5. Precautionary statements have been developed for many other types of products. Applicants should refer to the relevant appendix in this publication for statements required.

2.10.   Side effects

Definition

Statements on side effects or adverse drug reactions alert the end-users of effects that may occur after administration of a product to an animal and are demonstrated by unexpected clinical effects such as anaphylaxis.

Instructions

Statements should indicate the severity, clinical importance, frequency and treatment of the effects.

2.11.   Dosage and administration

Definition

Instruction on the specific dose and/or inclusion rate for each species and/or claim, method and route of administration, frequency of dose, duration of course and any special instructions relating to dosage and administration.

Instructions

  1. Relevant mixing directions should be given first in uppercase and bold type, if the sentence is brief (e.g. SHAKE WELL BEFORE USE, or USE ALL PRODUCT WITHIN 24 HOURS OF MIXING). If the sentence is long, then lowercase and bold type is preferable (e.g. Shake well before use and use all product within 24 hours of mixing).
  2. Special instructions may include dosage adjustment in renal or liver disease or concomitant disease, maximum tolerated daily dose, maximum dose for an entire course of therapy, monitoring advice and other information relating to the administration with food.
  3. A tabular format can be used for animal species (including sex, age, breed etc., where applicable) and the pests, parasites, diseases and conditions for which the product is intended (refer to Appendices 3 & 5 for parasiticides).
  4. The Linnaean scientific name (either in italic font or underlined) and the common name used in Australia should be given for each pest, parasite or disease organism for which control is claimed if they are not listed elsewhere on the label.

2.12.   General directions

Definition

General directions includes other instructions or advice about administration of the treatment.

Instructions

  1. Where mixing is concerned, compatibility statements will require approval before addition to the label.
  2. Guidance notes for preparing general directions include:
    1. Statements about the requirement for a longer milk withholding period for whole herd treatments (‘blitz therapy’) may be approved for inclusion on a product leaflet/label if requested by the applicant.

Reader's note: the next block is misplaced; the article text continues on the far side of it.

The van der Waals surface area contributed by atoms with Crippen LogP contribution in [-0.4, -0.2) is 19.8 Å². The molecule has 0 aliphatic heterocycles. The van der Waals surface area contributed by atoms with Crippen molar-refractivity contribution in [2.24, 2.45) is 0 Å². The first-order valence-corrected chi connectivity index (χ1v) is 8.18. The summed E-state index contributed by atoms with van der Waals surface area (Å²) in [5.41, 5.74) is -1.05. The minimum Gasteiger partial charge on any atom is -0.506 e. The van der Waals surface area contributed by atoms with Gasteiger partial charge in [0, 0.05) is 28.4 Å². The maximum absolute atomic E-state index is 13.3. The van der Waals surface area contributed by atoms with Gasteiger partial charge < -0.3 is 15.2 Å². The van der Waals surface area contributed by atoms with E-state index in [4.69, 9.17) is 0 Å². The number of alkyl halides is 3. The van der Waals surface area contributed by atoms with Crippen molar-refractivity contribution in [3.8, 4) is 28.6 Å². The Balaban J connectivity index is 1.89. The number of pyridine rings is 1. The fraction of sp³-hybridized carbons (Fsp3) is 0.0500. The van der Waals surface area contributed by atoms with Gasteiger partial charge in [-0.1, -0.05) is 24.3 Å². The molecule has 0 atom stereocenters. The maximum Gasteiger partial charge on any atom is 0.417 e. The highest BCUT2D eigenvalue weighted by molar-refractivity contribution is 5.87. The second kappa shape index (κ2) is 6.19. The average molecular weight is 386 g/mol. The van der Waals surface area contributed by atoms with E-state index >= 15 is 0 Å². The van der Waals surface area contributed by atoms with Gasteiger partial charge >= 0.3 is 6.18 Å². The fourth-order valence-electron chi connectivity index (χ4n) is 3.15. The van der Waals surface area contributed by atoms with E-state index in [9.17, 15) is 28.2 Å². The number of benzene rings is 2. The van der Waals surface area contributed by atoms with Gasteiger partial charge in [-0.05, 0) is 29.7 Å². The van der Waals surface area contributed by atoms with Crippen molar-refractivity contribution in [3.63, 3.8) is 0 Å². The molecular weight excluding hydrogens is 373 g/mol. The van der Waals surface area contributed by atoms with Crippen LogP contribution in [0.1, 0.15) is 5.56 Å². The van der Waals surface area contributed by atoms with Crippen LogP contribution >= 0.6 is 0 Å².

2. For advice on all injectable preparations likely to be used in food producing animals, see Appendix 1 (Note: Some products are exempt from these statements).
    3. Products which may be used in performance animals may carry the following statement:

      If used in performance animals, the regulations of the relevant authorities regarding medication should be observed.

    1. Products for use on wounds that contain alcohol as a solvent (≥20%) and may cause discomfort or delay wound healing must state:

      Repeated use on open wounds is not recommended.

2.13.   General Limitation statement

Definition

The General Limitation statement is a statement required under State pesticide legislation on product labels for ectoparasiticides used on both food and non-food producing species.

Instructions

  1. The General Limitations statement is:

    NOT TO BE USED FOR ANY PURPOSE, OR IN ANY MANNER, CONTRARY TO THIS LABEL UNLESS AUTHORISED UNDER APPROPRIATE LEGISLATION.

  2. This statement should appear on product labels below the General Directions or under a Directions for Use table, but above the Withholding Period statement.

2.14.   Withholding periods

Definition

The Withholding Period is the minimum period which must elapse between the last administration or application of a veterinary chemical product (including treated feed) and the slaughter, collection or harvesting for human consumption or use of the animal commodity.

Instructions

  1. Statement(s) should be headed WITHHOLDING PERIOD(S).
  2. Withholding Periods must appear in bold type and lowercase except where text, such as ‘DO NOT USE’ or ‘NOT TO BE USED’, must be inserted.
  3. Statements on all products intended for food/fibre producing animals and horses must appear immediately after the Directions for Use section.
  4. When a table is used to present Directions for Use, the Withholding Period statements must appear immediately after the table (and also the General Limitations statement, if applicable) and be followed by the General Directions.
  5. A restraint statement (placed in the Withholding Period section) is used when a Withholding Period has not been set. This means that the product has a limited or restricted use in animals that are producing a specified commodity (refer to para. 2.15). The restraints statement must also appear in bold-faced type immediately after the Directions for Use heading (see also 2.7).
  6. When the chemical or product is not for use in food/fibre producing species of animals, the statement ‘NOT TO BE USED in food producing species of animals’ should appear as a restraint statement under the Directions for Use heading. Antibiotics for ornamental fish should have the following restraint and Withholding Period statement.